10. Cambridge Comma*

    #1, if you feel self-conscious, perhaps you could display some of the things you are reading in a way that doesn’t scream social media? For example, reading the blog posts in Outlook by adding RSS feeds, or using a third party program to work with Twitter?
    I do this with blog posts — I genuinely only read professional blogs at work, and often learn a lot from them, but I don’t want it to look like I’m surfing the net all the time, so I read them in Outlook.

    1. OP #1*

      I use hootsuite for twitter and had frankly forgotten that I can use it for Facebook too – thanks!

      I have a few blogs set up in Outlook but I get a ton of great content from my twitter lists, which means I’m then clicking through to the pages to read them.

      1. Wanna-Alp*

        You could also choose to put something about your social media role in your email signature.

        Having people know that you’re a facebook/Twitter contact point for the company might be useful in other ways as well as subtly reminding people that that is part of your job.

  11. Merry and Bright*

    On #4 I just wonder if this is one of the unethical job agencies that doesn’t work with contracts, engagement documents or proper terms and conditions? I have done work with some in the past so I know they exist. If so, the OP and the client company might not have anything to work from. Just a thought.

    Also, the throwaway promise about the work being temp-to-perm does not surprise me either. I’ve bought that t-shirt a few times.

    However, this is not a general rant against agencies. I’ve worked with a couple that have found me regular and interesting work and would not have my current job without one. But the OP’s situation is pretty classic.

    1. Blerp*

      I don’t know, like Allison said and in my own experience this is pretty par for the course with temping.

      1. Merry and Bright*

        I wasn’t disagreeing with Alison (see my last sentence). Those fees are absolutely normal. I was just putting out another possible explanation as there are a few agencies (like any other company) that don’t do things by the book.

  12. Liewe Heksie*

    #1: Invite your colleagues from the other programs and coworkers you sit in close proximity to to join your group/page on social media. In that way you get to inform them about what you are doing, but it also does what social media is intended for by adding members to your community, creating excitement/awareness and furthering the cause/message of your program.

  13. UK HR bod*

    OP 4 sounds (from the use of temp agency and CV) as though she could be in the UK. In that case, there is a limit on charges so long as she’s been temping for a set period of time. It’s a long time since I’ve used temps, so I’m not entirely clear, but broadly, they can charge a fee or offer the option to continue you as a temp for 14 weeks – someone who’s used temp agencies more recently in the UK may be able to clarify that. The terms in that 14 week period can’t be worse either. The other alternative is that she leaves and start work permanently 8 weeks later.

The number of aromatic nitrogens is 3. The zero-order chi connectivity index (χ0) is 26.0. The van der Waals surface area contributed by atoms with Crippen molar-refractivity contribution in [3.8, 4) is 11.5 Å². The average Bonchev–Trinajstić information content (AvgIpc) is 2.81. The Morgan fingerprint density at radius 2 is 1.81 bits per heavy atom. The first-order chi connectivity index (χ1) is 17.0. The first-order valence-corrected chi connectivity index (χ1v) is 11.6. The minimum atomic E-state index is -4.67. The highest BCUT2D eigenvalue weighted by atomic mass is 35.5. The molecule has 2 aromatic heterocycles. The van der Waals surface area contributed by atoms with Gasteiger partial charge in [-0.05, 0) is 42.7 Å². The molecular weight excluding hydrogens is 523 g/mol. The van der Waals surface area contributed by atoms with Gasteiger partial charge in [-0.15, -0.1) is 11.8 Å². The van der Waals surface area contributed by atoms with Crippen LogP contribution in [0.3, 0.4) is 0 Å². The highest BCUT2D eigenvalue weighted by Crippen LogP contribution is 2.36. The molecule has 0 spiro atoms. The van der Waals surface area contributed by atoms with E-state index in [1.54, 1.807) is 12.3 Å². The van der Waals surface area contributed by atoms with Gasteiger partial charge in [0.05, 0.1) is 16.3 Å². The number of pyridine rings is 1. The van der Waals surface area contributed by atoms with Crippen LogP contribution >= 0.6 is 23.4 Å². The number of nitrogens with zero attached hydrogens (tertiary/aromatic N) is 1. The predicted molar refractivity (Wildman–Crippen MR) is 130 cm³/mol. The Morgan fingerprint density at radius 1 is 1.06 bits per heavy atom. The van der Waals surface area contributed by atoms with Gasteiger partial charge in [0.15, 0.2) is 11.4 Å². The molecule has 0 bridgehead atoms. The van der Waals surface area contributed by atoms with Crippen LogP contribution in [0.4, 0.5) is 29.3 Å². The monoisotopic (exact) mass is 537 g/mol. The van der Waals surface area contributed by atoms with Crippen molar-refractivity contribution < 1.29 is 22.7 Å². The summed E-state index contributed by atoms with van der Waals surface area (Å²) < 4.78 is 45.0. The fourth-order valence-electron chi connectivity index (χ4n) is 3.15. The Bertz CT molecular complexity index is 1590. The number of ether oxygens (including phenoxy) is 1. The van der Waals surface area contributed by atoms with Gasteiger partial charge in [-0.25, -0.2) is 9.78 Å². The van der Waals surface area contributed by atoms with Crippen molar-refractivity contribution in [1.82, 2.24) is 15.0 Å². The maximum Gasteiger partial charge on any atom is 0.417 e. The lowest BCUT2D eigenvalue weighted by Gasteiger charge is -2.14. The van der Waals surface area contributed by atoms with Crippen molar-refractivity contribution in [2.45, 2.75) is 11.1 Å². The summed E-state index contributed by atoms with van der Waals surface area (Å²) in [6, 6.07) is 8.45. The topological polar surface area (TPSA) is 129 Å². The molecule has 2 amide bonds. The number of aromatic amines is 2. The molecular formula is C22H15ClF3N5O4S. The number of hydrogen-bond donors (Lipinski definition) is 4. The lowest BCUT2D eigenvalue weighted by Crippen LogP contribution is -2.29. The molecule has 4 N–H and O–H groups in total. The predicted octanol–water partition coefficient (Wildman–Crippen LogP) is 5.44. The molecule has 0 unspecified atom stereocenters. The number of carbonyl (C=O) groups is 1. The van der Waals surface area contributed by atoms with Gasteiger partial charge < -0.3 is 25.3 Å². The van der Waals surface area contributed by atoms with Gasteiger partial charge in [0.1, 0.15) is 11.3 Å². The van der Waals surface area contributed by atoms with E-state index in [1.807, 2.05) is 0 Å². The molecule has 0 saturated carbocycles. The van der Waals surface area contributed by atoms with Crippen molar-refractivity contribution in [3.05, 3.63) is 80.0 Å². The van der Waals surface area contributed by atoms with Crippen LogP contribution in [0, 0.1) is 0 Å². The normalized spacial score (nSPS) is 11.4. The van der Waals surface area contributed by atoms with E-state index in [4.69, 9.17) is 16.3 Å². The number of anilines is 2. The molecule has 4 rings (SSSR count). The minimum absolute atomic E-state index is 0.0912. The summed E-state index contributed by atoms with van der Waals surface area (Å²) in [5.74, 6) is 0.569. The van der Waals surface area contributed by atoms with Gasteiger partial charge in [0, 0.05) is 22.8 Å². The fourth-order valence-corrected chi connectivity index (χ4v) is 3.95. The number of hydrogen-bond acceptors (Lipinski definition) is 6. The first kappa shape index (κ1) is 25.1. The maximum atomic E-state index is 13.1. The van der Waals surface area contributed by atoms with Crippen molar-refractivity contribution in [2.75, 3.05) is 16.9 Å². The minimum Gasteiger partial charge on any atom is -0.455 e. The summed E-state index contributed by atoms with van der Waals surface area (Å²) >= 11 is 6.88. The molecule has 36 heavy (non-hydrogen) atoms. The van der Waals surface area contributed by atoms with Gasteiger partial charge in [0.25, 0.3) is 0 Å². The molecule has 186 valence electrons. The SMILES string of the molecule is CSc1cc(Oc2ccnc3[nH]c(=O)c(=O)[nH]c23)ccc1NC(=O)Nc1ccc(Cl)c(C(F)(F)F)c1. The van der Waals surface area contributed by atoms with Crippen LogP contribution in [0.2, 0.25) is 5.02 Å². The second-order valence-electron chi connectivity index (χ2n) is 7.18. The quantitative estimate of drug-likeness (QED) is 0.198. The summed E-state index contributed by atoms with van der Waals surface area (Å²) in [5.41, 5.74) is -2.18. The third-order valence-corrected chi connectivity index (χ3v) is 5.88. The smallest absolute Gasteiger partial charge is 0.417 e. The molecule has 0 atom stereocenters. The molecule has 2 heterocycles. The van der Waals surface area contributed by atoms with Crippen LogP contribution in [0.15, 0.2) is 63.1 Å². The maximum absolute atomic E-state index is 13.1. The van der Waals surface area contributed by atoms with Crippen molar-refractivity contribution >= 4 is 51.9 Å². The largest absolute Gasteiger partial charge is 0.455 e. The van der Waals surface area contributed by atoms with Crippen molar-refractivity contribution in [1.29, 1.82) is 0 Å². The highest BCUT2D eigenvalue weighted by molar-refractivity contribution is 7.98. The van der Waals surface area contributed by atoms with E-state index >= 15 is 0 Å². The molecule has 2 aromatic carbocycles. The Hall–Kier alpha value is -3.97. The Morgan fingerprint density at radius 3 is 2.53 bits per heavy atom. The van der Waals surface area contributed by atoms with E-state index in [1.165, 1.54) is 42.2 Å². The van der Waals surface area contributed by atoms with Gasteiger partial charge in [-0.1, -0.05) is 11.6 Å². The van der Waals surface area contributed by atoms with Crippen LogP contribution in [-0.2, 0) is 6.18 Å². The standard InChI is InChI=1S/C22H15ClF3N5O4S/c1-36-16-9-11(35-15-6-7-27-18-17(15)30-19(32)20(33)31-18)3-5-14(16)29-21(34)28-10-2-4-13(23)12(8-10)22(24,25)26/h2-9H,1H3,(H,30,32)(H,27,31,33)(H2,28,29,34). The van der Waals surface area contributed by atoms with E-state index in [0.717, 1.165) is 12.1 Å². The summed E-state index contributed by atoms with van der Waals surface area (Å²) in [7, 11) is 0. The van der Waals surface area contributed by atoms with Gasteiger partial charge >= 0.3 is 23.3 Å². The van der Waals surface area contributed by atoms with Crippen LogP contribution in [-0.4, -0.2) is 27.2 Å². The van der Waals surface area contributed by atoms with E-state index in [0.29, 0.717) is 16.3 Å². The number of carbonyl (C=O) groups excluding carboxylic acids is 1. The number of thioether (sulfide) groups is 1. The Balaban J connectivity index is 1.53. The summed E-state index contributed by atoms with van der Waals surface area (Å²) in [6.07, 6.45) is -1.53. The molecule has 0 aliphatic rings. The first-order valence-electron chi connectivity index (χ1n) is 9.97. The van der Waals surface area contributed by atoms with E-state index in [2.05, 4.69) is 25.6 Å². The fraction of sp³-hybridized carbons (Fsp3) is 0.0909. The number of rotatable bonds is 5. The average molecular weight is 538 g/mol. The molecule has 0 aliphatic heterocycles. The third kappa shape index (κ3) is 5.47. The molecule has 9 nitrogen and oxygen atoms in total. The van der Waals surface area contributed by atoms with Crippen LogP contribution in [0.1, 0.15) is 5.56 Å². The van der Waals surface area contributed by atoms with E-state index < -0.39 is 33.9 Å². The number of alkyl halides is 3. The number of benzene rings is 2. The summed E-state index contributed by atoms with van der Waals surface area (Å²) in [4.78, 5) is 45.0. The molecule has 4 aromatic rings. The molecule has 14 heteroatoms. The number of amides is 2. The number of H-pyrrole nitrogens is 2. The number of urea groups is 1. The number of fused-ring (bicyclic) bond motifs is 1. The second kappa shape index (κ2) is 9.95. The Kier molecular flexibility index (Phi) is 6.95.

1. Jules*

      If OP 4 is in the UK, in my experience the agency’s fee will usually be a flat % of hired salary (anywhere from 15-40%). If they filled the role initially as temp to perm, their contract may offer a discount on the placement fee to take into account the fees the agency has already collected on the temp contract, but that’s not universally true (as many agencies have separate temp and perm desks). But yes, the company will know they need to pay the agency a fee (unless they’re complete idiots, in which case, OP 4, consider this a bullet dodged!)

      1. Jules*

        Oh, and the ‘separation period’ between when she leaves the ‘temp’ job and starts the ‘perm’ job as a free agent can be as long as 6 months, depending on how niche the agency is and what they’ve put in their contracts….

        1. UK HR bod*

          Those agencies should probably reconsider – the government website says an 8 week separation period.” You can charge these as long as the hirer has first had the option to have the worker supplied for a set period. After this the worker can transfer without a fee…..You can only charge transfer fees if the transfer takes place within whichever is later out of:
          14 weeks from the start of the first assignment with the hirer
          8 weeks from the end of any assignment

  14. KT*

    For #1, results will speak volumes more than any sign or email. Is there any avenue to present updates on your social channels, like a monthly staff meeting or internal newsletter?

    For me, I send a monthly social media update, with stats and analysis, like “In September, our Facebook had a 10% increase in followers, but more importantly, we had a 20% engagement rate. That resulted in 12 clicks on our “donation” button”.


    “Twitter showed a huge increase in impressions, thanks to the event department’s fantastic soiree using hashtag #BlackTie”

    That way people know I’m actually doing work that ties back to the business (also helpful because many still don’t understand social)

  15. A Teacher*

    #2, is google voice a possibility for a phone number for you? It’s what I give out to students and others. The app is free on my phone and I can listen to calls off my phone or computer. It also transcribes voicemail (sometimes with interesting results). I’m just thinking if you’re away from your desk maybe you’re not answering your phone and won’t check in and see you come back anyway, so with Google Voice you could get on the computer and check it that way

  16. Not Today Satan*